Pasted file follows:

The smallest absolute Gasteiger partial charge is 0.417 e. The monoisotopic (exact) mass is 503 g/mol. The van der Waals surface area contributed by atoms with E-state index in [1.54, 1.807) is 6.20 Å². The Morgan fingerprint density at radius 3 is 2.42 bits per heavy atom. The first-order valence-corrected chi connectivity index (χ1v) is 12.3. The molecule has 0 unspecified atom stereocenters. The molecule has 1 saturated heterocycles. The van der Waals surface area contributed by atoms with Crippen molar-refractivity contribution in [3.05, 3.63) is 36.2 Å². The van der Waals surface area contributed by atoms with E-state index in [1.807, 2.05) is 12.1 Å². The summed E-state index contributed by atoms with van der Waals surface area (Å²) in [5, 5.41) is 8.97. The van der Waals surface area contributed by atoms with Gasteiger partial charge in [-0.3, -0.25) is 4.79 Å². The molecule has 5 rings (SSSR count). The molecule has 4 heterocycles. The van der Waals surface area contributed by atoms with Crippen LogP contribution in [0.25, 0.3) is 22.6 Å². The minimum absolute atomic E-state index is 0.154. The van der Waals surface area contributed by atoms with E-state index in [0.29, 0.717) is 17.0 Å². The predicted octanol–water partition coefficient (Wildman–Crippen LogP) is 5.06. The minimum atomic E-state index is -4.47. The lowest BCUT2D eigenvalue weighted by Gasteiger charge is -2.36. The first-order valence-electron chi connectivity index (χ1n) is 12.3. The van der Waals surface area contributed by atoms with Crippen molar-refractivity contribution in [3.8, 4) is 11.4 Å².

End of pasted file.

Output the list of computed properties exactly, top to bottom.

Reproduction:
The smallest absolute Gasteiger partial charge is 0.417 e. The monoisotopic (exact) mass is 503 g/mol. The van der Waals surface area contributed by atoms with E-state index in [1.54, 1.807) is 6.20 Å². The Morgan fingerprint density at radius 3 is 2.42 bits per heavy atom. The first-order valence-corrected chi connectivity index (χ1v) is 12.3. The molecule has 0 unspecified atom stereocenters. The molecule has 1 saturated heterocycles. The van der Waals surface area contributed by atoms with Crippen molar-refractivity contribution in [3.05, 3.63) is 36.2 Å². The van der Waals surface area contributed by atoms with E-state index in [1.807, 2.05) is 12.1 Å². The summed E-state index contributed by atoms with van der Waals surface area (Å²) in [5, 5.41) is 8.97. The van der Waals surface area contributed by atoms with Gasteiger partial charge in [-0.3, -0.25) is 4.79 Å². The molecule has 5 rings (SSSR count). The molecule has 4 heterocycles. The van der Waals surface area contributed by atoms with Crippen LogP contribution in [0.25, 0.3) is 22.6 Å². The minimum absolute atomic E-state index is 0.154. The van der Waals surface area contributed by atoms with E-state index in [0.29, 0.717) is 17.0 Å². The predicted octanol–water partition coefficient (Wildman–Crippen LogP) is 5.06. The minimum atomic E-state index is -4.47. The lowest BCUT2D eigenvalue weighted by Gasteiger charge is -2.36. The first-order valence-electron chi connectivity index (χ1n) is 12.3. The van der Waals surface area contributed by atoms with Crippen molar-refractivity contribution in [3.8, 4) is 11.4 Å².